It is apparent from the very outset that the album is incredibly well produced, the sound clarity being excellent and mix being just right. This is particularly apparent in the drumming, which sounds like it’s been recorded onto water a la Metalocalypse, and is clearer than polished mountain air. The guitar work sounds just as excellent whether the task is an ambient, clean passage, a crushing, chugging riff or a swooping solo. The vocals are handled brilliantly. There’s nothing to be asked for in the production department at all.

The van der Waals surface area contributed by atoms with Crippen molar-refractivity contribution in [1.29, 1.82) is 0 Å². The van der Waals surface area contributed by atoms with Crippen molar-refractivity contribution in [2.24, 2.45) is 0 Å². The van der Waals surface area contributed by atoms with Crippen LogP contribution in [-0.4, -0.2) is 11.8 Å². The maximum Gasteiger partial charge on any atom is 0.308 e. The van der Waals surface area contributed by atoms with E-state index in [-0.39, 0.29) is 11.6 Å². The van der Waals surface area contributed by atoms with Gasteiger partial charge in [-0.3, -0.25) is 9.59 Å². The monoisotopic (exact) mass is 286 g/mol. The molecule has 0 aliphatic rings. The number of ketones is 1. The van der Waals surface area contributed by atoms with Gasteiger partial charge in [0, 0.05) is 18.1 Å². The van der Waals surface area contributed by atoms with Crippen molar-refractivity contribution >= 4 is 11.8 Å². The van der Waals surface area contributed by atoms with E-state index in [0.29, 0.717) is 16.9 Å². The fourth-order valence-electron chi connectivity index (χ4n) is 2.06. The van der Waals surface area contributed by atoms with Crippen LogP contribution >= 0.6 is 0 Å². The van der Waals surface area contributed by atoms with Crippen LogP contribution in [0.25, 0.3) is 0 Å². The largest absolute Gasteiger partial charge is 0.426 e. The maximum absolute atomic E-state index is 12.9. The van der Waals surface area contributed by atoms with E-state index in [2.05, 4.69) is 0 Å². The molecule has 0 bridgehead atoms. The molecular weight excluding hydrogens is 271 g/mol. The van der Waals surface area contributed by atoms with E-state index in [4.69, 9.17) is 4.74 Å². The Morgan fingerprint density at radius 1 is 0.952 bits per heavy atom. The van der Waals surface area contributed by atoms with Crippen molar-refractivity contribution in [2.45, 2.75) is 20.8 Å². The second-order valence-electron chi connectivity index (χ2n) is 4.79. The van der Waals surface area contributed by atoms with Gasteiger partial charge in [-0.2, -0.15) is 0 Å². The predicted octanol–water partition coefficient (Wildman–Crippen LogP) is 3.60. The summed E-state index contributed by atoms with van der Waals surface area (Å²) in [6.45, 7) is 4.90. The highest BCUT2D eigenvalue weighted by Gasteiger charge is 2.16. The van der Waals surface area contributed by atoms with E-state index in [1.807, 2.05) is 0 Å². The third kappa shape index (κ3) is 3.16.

The songwriting ability of Skin The Pig is, for the most part, excellent. The beautiful ambient passages and grooving, sludgy riffs are a joy to listen to. However, it is a frustration for your humble reviewer whenever they incorporate their “Hardcore” edge into the songs. In some cases, it works, but, for example, the use of a breakdown at the end of “I Rise, You Fall” seems completely unnecessary. I can’t help feeling that the songs would be improved by scaling back on the use of fairly unoriginal Metalcore elements in favour of their more progressive approach. I’m sure the style will appeal to many, and if you like Metalcore more than anything else in the whole world then this album will be great for giving you that bit of musical variation. That said, the use of the Metalcore sound is justified on “Yet Nameless”, as the contrast emphasises the solo work and the groove of the more sludgy parts. The songs on which a more Mastodon-like sound is incorporated are the more enjoyable, from my point of view, as they feel so much more like the band is showing off its real talent. And although I can’t help feeling reminded of Bullet for My Valentine for the first three minutes of “Room 121,” the lyrical content is resolutely great.